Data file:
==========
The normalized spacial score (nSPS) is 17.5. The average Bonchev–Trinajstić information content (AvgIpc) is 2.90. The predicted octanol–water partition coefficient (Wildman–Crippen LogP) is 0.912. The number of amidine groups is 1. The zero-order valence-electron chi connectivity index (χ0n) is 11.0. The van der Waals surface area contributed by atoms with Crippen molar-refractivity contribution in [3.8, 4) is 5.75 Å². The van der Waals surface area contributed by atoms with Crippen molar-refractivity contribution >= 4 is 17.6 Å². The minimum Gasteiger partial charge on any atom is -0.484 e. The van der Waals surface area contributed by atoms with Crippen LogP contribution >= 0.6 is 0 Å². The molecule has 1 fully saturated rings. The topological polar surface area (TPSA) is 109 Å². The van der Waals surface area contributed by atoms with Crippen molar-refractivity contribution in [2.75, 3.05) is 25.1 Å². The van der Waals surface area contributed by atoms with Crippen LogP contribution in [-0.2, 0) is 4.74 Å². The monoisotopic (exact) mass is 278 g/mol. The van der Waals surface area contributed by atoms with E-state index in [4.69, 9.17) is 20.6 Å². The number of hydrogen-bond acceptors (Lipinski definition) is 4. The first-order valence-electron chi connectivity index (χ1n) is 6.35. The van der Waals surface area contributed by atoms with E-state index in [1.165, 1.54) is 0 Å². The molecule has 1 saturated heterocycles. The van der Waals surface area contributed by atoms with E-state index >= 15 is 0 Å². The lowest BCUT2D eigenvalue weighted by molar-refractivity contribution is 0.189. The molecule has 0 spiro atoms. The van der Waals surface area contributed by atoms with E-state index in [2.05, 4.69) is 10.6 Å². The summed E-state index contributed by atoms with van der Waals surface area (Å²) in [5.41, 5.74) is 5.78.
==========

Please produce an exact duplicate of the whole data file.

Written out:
The normalized spacial score (nSPS) is 17.5. The average Bonchev–Trinajstić information content (AvgIpc) is 2.90. The predicted octanol–water partition coefficient (Wildman–Crippen LogP) is 0.912. The number of amidine groups is 1. The zero-order valence-electron chi connectivity index (χ0n) is 11.0. The van der Waals surface area contributed by atoms with Crippen molar-refractivity contribution in [3.8, 4) is 5.75 Å². The van der Waals surface area contributed by atoms with Crippen molar-refractivity contribution >= 4 is 17.6 Å². The minimum Gasteiger partial charge on any atom is -0.484 e. The van der Waals surface area contributed by atoms with Crippen LogP contribution >= 0.6 is 0 Å². The molecule has 1 fully saturated rings. The topological polar surface area (TPSA) is 109 Å². The van der Waals surface area contributed by atoms with Crippen molar-refractivity contribution in [2.75, 3.05) is 25.1 Å². The van der Waals surface area contributed by atoms with Crippen LogP contribution in [-0.2, 0) is 4.74 Å². The monoisotopic (exact) mass is 278 g/mol. The van der Waals surface area contributed by atoms with E-state index in [4.69, 9.17) is 20.6 Å². The number of hydrogen-bond acceptors (Lipinski definition) is 4. The first-order valence-electron chi connectivity index (χ1n) is 6.35. The van der Waals surface area contributed by atoms with E-state index in [1.165, 1.54) is 0 Å². The molecule has 1 saturated heterocycles. The van der Waals surface area contributed by atoms with E-state index >= 15 is 0 Å². The lowest BCUT2D eigenvalue weighted by molar-refractivity contribution is 0.189. The molecule has 0 spiro atoms. The van der Waals surface area contributed by atoms with E-state index in [2.05, 4.69) is 10.6 Å². The summed E-state index contributed by atoms with van der Waals surface area (Å²) in [5.41, 5.74) is 5.78.